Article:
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The creative movement of Lluís Lleó

By Eudald Camps Photo Martin Crook i Andrea Ferrés

Lluís Lleó’s (Barcelona, 1962) artistic path swings between apparently irreconcilable extremes. This forms the core of his creative adventure: trying to pacify the contradictions of the artistic battleground. In the summer of 2017 he installed a series of sculptures in Park Avenue, NY, which would exemplify his concept of ‘swaying’: between painting and sculpture, between rigorous tradition and radical modernity, between the memories of Empordà and the contemporary city, trapped in a present without a past. Patient artisanal work as opposed to the use of the latest technology to achieve monumental registers. We insist however that these dualities involve only apparent contradictions, for Lluís Lleó invents impossible dialogues, which is a high-risk strategy these days.

Talking to him is a dialectic pleasure. Time travelling evokes T. S. Elliot words: “Time present and time past / Are both perhaps present in time future, / And time future contained in time past,” conscious poetry in a Nietzschean sense: “The eternal hourglass of existence will always go round and round again, and you’ll go along, corpuscle of dust.” In fact his five steles exhibited in New York pay tribute to the passage of time and the memory of materials: the way his polychrome stone blocks faced each other inside of enormous buildings (Seagram Building, by Mies van der Rohe and the Lever House, by Gordon Bunshaft) recalls the ‘memento mori’, the ‘vanitas’ which is, deep down, every work of art. The moral message echoes the fragility of a butterfly. Under the title ‘Morpho’s Nest in a Cadmium House’ Lleó describes the delicate nature of existence and the need to reclaim a fragile yet heroic beauty, and why not.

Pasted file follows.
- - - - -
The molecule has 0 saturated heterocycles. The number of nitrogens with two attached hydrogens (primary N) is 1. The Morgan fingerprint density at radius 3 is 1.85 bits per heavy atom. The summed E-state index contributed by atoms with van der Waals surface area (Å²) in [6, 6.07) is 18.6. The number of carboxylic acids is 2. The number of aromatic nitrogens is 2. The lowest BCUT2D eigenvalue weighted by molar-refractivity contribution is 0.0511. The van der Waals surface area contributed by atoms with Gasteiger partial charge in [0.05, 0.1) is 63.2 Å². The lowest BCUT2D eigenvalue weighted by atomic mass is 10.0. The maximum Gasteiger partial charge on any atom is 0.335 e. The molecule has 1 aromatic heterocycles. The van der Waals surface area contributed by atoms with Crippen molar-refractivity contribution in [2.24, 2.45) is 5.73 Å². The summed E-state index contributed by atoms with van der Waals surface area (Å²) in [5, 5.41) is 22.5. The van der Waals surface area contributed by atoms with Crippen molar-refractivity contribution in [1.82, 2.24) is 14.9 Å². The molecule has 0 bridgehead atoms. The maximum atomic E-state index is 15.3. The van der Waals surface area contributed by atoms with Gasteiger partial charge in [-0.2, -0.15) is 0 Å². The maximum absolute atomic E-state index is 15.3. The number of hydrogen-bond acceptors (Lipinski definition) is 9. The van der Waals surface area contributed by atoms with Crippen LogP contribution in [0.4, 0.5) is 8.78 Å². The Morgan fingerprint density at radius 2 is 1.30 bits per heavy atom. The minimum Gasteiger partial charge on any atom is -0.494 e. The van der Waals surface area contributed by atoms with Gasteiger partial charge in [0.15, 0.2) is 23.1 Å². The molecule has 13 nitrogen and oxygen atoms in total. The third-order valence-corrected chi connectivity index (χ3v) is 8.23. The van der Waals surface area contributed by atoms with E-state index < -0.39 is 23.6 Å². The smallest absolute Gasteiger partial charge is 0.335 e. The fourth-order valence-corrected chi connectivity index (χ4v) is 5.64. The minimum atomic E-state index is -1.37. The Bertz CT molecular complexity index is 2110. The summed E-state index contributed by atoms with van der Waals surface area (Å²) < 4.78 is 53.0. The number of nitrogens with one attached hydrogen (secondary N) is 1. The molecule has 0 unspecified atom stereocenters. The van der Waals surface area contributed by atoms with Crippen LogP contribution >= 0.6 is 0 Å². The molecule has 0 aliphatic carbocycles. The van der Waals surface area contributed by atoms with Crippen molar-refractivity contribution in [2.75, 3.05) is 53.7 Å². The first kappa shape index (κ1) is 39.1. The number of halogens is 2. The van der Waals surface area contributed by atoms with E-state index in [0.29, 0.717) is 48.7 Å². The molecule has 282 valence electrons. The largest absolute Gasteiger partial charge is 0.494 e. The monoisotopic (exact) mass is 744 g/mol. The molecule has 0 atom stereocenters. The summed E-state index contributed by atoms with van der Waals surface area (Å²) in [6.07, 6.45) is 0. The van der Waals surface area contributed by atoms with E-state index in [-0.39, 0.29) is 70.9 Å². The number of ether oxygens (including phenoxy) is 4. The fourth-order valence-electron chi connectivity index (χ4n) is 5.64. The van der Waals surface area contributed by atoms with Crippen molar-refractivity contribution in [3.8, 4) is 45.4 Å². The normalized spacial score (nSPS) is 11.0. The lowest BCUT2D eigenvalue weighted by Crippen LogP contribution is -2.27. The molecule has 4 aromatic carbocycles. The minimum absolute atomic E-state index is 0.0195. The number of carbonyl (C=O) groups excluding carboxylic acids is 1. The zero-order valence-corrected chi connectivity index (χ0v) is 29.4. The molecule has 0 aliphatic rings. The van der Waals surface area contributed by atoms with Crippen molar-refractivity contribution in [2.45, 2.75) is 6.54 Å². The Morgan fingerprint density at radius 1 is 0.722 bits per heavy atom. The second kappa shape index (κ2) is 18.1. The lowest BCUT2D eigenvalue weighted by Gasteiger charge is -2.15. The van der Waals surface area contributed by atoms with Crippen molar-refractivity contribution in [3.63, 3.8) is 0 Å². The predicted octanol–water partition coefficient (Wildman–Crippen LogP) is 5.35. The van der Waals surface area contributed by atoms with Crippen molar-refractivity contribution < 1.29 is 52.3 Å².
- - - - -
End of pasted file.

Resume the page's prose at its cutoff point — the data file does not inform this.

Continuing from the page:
It’s interesting to look at this intervention for two reasons: first of all, because he was the first painter to take a space traditionally reserved for sculpture and, secondly, because with that installation he made his come back to Catalonia: “Taking this piece to Barcelona”, he says, “I found a positive way to return to my homeland, by offering a work that has the essence of both places.” Somehow the pendulum has now stopped in the old continent: after three decades in the North-American metropolis, the artist goes back home having learned the lesson: the only way for art is taking its own paths. Indeed Lleó’s greatest acknowledgment has to do with an intimate understanding of the nature of his work. What might seem obvious isn’t at all: Lleó’s pieces couldn’t be done otherwise or that would mean an irreparable loss. That’s why painting isn’t only a stylistic formal option but a statement of principles entailing very important conceptual echoes.

In short: Lleó’s work is, first and foremost, a conscious review of art history as synonymous with painting. From Pompeian engravings to Romanesque and medieval murals to contemporary adventures such as Ellsworth Nelly or Christopher Wilmarth’s works, he presents an overall landscape of global synthesis, chronologically but also between painting and sculpture and most clearly between painting and architecture. And Lluís Lleó goes even further: the fact of deliberately reusing old techniques makes his work full of material memory: painting frescoes, more than any other technique, demands a slow procedure bound to the rhythm dictated by the drying time of the wall’s surface, avoiding gimmicky effects and highlighting the contemplative nature of his creative adventure.

According to Lleó himself, his fascination for the Romanesque paintings of La Vall de Boí came from his father and grandfather. He adds: “I went to the United States following my family’s advice, for we believed that it was necessary to expand horizons. As an example: MNAC’s building is from the same time as Mies van der Rohe’s pavilion. I think that says it all.” The reason for his return to Empordà is clear: “Empordà is a refuge to me: here I get back to a working rhythm that is impossible to find in the States where requirements and competition can become unbearable.  

But what I like is that these are compatible experiences.” In the words of Giorgio Agamben: “Contemporaneity inscribes itself into the present, assigning it as something outdated. Only those who see the marks of the archaic in the most recent and modern work can be its contemporary.” //